Glossary A

- Authoritarian personality : Authoritarian personality refers to a cluster of personal attributes (e.g., submission to persons above and harshness to those below) and social attitudes (e.g., prejudice against minority groups) that is sometimes held to constitute a distinct personality.

Authoritative refers to a child-rearing style in which parents are restrictive and demanding yet communicative and warm; style of democratic parenting characterized by the belief in authority that is based on competence or expertise.
Authoritative instruction refers to a warm but controlling style of instruction in which the teacher makes many demands but also allows some autonomy and individual expression as long as students are staying within the guidelines that the teacher has set

Authoritative parents refer to parents who set high but realistic standards, reason with the child, enforce limits, and encourage open communication and independence.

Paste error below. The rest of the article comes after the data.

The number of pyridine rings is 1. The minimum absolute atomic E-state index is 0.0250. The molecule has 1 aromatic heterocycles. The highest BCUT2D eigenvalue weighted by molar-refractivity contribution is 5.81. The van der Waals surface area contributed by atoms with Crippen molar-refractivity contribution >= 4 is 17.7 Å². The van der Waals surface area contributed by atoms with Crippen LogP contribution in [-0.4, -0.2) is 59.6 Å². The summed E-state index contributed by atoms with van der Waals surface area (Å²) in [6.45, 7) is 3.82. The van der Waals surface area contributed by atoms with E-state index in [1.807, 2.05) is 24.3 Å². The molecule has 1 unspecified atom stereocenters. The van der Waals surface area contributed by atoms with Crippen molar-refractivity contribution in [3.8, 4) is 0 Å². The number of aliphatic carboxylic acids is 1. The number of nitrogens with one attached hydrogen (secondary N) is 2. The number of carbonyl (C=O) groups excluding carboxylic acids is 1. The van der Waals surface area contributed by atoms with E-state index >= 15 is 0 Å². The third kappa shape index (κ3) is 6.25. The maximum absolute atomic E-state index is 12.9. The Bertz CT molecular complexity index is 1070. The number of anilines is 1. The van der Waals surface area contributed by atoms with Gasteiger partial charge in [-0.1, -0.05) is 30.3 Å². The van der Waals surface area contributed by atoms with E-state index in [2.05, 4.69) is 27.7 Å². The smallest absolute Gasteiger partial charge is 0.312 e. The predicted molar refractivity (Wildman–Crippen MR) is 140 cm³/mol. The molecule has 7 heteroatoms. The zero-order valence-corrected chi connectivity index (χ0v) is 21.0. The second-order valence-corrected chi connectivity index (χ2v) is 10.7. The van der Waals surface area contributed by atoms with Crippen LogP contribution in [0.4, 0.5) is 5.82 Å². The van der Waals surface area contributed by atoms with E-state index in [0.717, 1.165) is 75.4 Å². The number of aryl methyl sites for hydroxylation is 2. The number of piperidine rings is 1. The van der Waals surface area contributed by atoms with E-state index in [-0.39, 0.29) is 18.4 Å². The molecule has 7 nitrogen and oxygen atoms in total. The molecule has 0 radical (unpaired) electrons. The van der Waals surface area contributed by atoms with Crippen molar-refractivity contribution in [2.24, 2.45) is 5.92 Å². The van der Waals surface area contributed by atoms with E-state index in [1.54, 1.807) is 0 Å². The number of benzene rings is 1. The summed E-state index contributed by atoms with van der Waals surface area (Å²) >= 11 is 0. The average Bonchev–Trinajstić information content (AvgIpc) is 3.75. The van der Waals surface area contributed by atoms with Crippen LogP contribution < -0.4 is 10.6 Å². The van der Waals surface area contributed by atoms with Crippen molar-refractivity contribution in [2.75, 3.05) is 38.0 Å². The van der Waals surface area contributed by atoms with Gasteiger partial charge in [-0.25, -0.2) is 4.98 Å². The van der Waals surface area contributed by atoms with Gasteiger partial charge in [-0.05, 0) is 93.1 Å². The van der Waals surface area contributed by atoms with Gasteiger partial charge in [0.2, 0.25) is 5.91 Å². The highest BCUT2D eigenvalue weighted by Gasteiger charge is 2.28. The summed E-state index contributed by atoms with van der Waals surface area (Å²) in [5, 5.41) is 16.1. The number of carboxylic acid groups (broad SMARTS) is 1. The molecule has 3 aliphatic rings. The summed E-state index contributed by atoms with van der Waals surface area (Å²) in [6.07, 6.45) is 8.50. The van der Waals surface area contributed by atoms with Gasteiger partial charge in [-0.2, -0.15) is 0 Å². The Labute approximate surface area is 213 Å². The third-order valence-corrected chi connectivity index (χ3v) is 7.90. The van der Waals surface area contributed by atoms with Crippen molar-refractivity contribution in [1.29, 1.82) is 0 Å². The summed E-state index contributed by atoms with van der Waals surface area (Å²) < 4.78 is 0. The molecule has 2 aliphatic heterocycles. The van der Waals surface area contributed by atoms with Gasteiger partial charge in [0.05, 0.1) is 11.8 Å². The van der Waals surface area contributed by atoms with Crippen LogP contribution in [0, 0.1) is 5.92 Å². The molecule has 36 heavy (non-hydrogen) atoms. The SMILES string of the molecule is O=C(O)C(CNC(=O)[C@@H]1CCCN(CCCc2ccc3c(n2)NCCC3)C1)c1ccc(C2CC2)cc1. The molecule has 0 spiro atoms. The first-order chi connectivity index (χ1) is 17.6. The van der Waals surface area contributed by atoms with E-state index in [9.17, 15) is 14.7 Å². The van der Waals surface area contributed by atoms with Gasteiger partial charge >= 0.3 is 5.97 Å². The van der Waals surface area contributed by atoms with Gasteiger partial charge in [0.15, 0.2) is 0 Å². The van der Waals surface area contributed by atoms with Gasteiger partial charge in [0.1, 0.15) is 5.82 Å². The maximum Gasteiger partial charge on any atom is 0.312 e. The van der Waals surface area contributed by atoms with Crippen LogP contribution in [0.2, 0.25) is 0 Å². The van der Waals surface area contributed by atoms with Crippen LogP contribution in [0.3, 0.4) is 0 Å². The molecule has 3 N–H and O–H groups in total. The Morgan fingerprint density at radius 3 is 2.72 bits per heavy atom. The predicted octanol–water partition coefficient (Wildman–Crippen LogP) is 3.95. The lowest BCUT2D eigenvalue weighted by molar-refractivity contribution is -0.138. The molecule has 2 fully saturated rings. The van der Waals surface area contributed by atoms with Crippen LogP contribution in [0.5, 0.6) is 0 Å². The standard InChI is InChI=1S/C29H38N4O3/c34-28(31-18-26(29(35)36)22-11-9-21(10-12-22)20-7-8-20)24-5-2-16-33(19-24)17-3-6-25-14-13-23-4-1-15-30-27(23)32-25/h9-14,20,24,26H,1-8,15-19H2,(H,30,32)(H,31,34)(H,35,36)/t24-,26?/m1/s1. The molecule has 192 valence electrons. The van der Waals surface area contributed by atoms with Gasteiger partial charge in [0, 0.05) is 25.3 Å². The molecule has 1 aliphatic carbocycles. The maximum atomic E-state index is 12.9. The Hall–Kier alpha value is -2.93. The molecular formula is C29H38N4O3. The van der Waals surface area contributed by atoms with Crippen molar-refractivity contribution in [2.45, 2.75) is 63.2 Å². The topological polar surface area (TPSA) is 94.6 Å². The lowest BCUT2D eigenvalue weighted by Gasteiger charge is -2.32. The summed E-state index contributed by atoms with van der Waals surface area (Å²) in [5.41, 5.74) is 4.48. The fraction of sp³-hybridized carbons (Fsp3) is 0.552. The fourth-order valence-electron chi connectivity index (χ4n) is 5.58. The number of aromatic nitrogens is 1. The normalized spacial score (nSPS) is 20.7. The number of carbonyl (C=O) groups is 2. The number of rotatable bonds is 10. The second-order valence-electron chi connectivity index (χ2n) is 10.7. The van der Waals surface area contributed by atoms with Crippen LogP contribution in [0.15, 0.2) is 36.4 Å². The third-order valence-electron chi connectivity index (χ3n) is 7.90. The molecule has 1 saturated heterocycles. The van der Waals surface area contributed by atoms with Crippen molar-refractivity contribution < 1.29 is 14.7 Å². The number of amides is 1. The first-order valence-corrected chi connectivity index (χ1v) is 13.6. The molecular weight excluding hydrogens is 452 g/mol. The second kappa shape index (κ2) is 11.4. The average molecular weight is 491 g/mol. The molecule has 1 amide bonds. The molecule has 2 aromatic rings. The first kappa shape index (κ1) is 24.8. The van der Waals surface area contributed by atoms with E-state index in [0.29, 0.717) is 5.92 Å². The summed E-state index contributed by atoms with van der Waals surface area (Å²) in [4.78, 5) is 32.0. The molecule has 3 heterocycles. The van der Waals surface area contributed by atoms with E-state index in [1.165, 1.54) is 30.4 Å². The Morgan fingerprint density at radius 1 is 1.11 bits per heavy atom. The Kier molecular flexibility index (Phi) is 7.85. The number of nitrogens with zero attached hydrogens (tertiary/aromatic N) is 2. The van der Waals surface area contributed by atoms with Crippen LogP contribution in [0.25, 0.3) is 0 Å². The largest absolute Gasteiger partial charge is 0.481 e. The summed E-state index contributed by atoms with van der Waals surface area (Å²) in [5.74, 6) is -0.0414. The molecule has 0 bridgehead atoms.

Authoritative-reciprocal pattern refers to a pattern of child rearing in which parents exercise considerable power but also respond to the child's point of view and reasonable demands.

Authoritism refers to ritualism that can occur during Erikson’s seventh stage of development.

Deutsch: Autorität / Español: Autoridad / Português: Autoridade / Français: Autorité / Italiano: Autorità /

"Authority" typically refers to a perceived or real position of power or influence that an individual or entity holds over others. Authority can play a significant role in various psychological phenomena, from social influence and obedience to the impact of authority figures on behavior and decision-making.

Authority relations refer to all the hierarchical relationships that give one person decision-making authority and supervisory control over another.